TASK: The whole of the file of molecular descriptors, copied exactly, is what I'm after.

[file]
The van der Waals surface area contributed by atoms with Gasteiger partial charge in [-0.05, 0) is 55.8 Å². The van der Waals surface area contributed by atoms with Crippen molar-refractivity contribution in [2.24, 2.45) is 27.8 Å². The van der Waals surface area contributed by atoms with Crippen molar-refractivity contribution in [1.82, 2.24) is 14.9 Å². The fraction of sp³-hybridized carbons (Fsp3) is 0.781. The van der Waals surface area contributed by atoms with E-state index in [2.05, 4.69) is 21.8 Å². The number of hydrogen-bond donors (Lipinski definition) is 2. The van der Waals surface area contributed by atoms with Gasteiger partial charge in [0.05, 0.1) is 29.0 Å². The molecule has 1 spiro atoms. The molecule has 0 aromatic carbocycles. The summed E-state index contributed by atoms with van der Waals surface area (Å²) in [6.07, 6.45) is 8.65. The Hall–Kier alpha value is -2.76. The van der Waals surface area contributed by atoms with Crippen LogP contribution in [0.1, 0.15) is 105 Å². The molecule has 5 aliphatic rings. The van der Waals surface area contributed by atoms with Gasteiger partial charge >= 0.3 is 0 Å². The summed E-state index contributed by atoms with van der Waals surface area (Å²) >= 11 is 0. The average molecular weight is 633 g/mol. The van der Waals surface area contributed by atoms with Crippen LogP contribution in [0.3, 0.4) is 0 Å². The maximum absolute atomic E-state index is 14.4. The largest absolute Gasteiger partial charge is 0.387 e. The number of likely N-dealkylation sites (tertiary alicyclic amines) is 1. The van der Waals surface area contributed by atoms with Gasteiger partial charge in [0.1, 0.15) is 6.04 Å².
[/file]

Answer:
The van der Waals surface area contributed by atoms with Gasteiger partial charge in [-0.05, 0) is 55.8 Å². The van der Waals surface area contributed by atoms with Crippen molar-refractivity contribution in [2.24, 2.45) is 27.8 Å². The van der Waals surface area contributed by atoms with Crippen molar-refractivity contribution in [1.82, 2.24) is 14.9 Å². The fraction of sp³-hybridized carbons (Fsp3) is 0.781. The van der Waals surface area contributed by atoms with E-state index in [2.05, 4.69) is 21.8 Å². The number of hydrogen-bond donors (Lipinski definition) is 2. The van der Waals surface area contributed by atoms with Gasteiger partial charge in [0.05, 0.1) is 29.0 Å². The molecule has 1 spiro atoms. The molecule has 0 aromatic carbocycles. The summed E-state index contributed by atoms with van der Waals surface area (Å²) in [6.07, 6.45) is 8.65. The Hall–Kier alpha value is -2.76. The van der Waals surface area contributed by atoms with Crippen LogP contribution in [0.1, 0.15) is 105 Å². The molecule has 5 aliphatic rings. The van der Waals surface area contributed by atoms with Gasteiger partial charge >= 0.3 is 0 Å². The summed E-state index contributed by atoms with van der Waals surface area (Å²) >= 11 is 0. The average molecular weight is 633 g/mol. The van der Waals surface area contributed by atoms with Crippen LogP contribution in [0.3, 0.4) is 0 Å². The maximum absolute atomic E-state index is 14.4. The largest absolute Gasteiger partial charge is 0.387 e. The number of likely N-dealkylation sites (tertiary alicyclic amines) is 1. The van der Waals surface area contributed by atoms with Gasteiger partial charge in [0.1, 0.15) is 6.04 Å².